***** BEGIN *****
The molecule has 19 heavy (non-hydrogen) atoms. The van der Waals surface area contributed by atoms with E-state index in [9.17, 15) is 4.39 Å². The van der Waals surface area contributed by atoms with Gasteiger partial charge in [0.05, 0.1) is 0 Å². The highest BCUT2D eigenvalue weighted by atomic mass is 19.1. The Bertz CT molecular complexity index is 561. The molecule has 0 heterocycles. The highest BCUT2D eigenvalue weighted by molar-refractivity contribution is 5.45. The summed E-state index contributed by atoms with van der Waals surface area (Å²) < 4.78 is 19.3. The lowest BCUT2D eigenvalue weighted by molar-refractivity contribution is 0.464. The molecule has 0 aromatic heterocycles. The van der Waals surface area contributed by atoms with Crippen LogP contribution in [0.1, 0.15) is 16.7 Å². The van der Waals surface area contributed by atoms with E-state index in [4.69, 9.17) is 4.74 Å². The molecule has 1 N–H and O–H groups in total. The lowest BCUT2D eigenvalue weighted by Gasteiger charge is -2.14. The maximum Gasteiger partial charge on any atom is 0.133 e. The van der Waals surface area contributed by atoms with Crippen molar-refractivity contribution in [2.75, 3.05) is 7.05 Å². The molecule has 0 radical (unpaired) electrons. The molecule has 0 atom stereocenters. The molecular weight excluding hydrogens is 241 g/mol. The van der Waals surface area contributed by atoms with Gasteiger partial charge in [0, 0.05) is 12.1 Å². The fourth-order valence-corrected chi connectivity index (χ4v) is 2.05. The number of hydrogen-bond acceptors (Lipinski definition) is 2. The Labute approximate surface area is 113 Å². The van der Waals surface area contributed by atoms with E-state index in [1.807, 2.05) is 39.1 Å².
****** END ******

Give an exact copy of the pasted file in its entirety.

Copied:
The molecule has 19 heavy (non-hydrogen) atoms. The van der Waals surface area contributed by atoms with E-state index in [9.17, 15) is 4.39 Å². The van der Waals surface area contributed by atoms with Gasteiger partial charge in [0.05, 0.1) is 0 Å². The highest BCUT2D eigenvalue weighted by atomic mass is 19.1. The Bertz CT molecular complexity index is 561. The molecule has 0 heterocycles. The highest BCUT2D eigenvalue weighted by molar-refractivity contribution is 5.45. The summed E-state index contributed by atoms with van der Waals surface area (Å²) < 4.78 is 19.3. The lowest BCUT2D eigenvalue weighted by molar-refractivity contribution is 0.464. The molecule has 0 aromatic heterocycles. The van der Waals surface area contributed by atoms with Crippen LogP contribution in [0.1, 0.15) is 16.7 Å². The van der Waals surface area contributed by atoms with E-state index in [4.69, 9.17) is 4.74 Å². The molecule has 1 N–H and O–H groups in total. The lowest BCUT2D eigenvalue weighted by Gasteiger charge is -2.14. The maximum Gasteiger partial charge on any atom is 0.133 e. The van der Waals surface area contributed by atoms with Crippen molar-refractivity contribution in [2.75, 3.05) is 7.05 Å². The molecule has 0 radical (unpaired) electrons. The molecule has 0 atom stereocenters. The molecular weight excluding hydrogens is 241 g/mol. The van der Waals surface area contributed by atoms with Gasteiger partial charge in [0, 0.05) is 12.1 Å². The fourth-order valence-corrected chi connectivity index (χ4v) is 2.05. The number of hydrogen-bond acceptors (Lipinski definition) is 2. The Labute approximate surface area is 113 Å². The van der Waals surface area contributed by atoms with E-state index in [1.807, 2.05) is 39.1 Å².